Photo: James Bombales

Canada’s annual pace of inflation shot up in February, surprising economists who had expected it to stay significantly lower. The cause of the boost? According to one economist, the housing market had a role to play.

The Bank of Canada’s ideal rate of inflation is at or below 2 per cent. While in January the rate sat at 1.7 per cent, it jumped to 2.2 per cent in February.

“Overall, core inflation hit 2 per cent earlier than our modelling suggested,” writes Scotiabank VP of capital markets economics Derek Holt, in a recent note.

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One factor that could be pushing the rate higher? Falling activity in the Canadian housing market, which has seen sales and prices drop over the past two months.

“There are the uncertain drivers stemming from housing market developments [to consider],” writes Holt. “New home price gains peaked in the middle of last year as the pace of gains rose from about 1 per cent year-over-year in mid-2015 to almost 4 per cent last year before pulling back to 3.2 per cent year-over-year in January of this year.”

Holt writes that if home prices continue to fall, it could affect other related industries, and contribute to the rising rate of inflation.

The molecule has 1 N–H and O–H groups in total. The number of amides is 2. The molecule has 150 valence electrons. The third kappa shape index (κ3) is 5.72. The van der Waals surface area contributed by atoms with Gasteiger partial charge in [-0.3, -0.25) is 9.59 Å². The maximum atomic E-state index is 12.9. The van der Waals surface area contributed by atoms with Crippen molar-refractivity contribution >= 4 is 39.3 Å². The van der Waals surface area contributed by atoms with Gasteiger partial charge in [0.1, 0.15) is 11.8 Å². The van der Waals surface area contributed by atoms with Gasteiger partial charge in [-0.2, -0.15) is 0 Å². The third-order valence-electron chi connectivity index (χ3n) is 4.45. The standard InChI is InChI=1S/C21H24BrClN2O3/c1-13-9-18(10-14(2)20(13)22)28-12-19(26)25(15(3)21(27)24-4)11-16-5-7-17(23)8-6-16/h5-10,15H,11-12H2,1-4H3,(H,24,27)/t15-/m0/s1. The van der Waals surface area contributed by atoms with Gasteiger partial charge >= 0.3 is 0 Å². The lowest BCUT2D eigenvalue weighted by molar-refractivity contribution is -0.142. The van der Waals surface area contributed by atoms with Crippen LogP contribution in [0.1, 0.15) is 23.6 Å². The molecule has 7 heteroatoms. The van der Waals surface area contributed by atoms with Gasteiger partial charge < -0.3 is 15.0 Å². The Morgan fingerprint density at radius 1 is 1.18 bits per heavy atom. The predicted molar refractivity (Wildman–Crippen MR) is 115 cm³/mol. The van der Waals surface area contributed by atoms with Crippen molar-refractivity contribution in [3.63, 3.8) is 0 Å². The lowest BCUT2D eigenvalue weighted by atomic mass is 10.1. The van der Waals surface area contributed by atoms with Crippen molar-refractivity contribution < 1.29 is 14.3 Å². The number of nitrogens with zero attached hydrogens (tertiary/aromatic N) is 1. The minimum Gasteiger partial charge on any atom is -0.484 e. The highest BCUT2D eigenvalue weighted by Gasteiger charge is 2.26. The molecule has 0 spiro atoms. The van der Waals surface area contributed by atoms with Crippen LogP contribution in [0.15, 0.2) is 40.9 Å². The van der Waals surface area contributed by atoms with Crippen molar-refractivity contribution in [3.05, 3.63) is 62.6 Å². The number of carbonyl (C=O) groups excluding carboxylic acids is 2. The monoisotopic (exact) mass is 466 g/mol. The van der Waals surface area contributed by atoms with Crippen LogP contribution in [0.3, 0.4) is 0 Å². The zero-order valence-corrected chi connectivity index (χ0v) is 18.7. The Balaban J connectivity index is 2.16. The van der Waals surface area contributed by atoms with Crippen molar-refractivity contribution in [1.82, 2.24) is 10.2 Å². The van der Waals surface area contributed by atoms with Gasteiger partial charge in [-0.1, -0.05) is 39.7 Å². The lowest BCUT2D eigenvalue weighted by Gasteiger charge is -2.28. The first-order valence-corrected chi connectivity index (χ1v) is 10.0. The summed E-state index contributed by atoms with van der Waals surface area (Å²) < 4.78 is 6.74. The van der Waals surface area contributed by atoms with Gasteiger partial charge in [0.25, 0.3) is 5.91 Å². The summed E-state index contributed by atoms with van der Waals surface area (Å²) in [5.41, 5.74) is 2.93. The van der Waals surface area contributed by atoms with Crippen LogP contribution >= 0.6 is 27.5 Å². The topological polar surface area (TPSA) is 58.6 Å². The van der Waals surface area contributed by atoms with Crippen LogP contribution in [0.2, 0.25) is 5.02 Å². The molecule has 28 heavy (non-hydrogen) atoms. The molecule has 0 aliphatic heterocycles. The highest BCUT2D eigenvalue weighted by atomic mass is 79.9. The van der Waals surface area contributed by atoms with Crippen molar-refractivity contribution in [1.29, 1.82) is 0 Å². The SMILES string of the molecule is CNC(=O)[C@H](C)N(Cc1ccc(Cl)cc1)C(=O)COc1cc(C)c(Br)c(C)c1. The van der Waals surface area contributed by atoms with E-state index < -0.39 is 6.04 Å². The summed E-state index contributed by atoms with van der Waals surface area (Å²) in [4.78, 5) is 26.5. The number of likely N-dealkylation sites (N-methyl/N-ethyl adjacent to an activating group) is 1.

“If prior increases to house prices are easing then expect this to carry some effects on related categories with lags (homeowners’ insurance premiums, slow adjustments to property taxes and spillovers into other price categories like already falling furniture prices, etc.)”

Of course, if inflation continues to move upwards, that could trigger the Bank of Canada to hike the overnight rate, which would in turn raise mortgage rates and likely further cool the housing market.

As RBC senior economist Nathan Janzen wrote in a recent note, the overnight rate — which currently sits at 1.25 per cent after a January hike — is still 175 basis points below what the Bank of Canada considers the “mid-point” of its long-run neutral level.

“We expect the [Bank] to remain cautious about the pace of interest rate hikes in light of trade uncertainty and the increased sensitivity of [household debt],” he writes. “We, nonetheless, still expect rates to grind gradually higher this year and next.”

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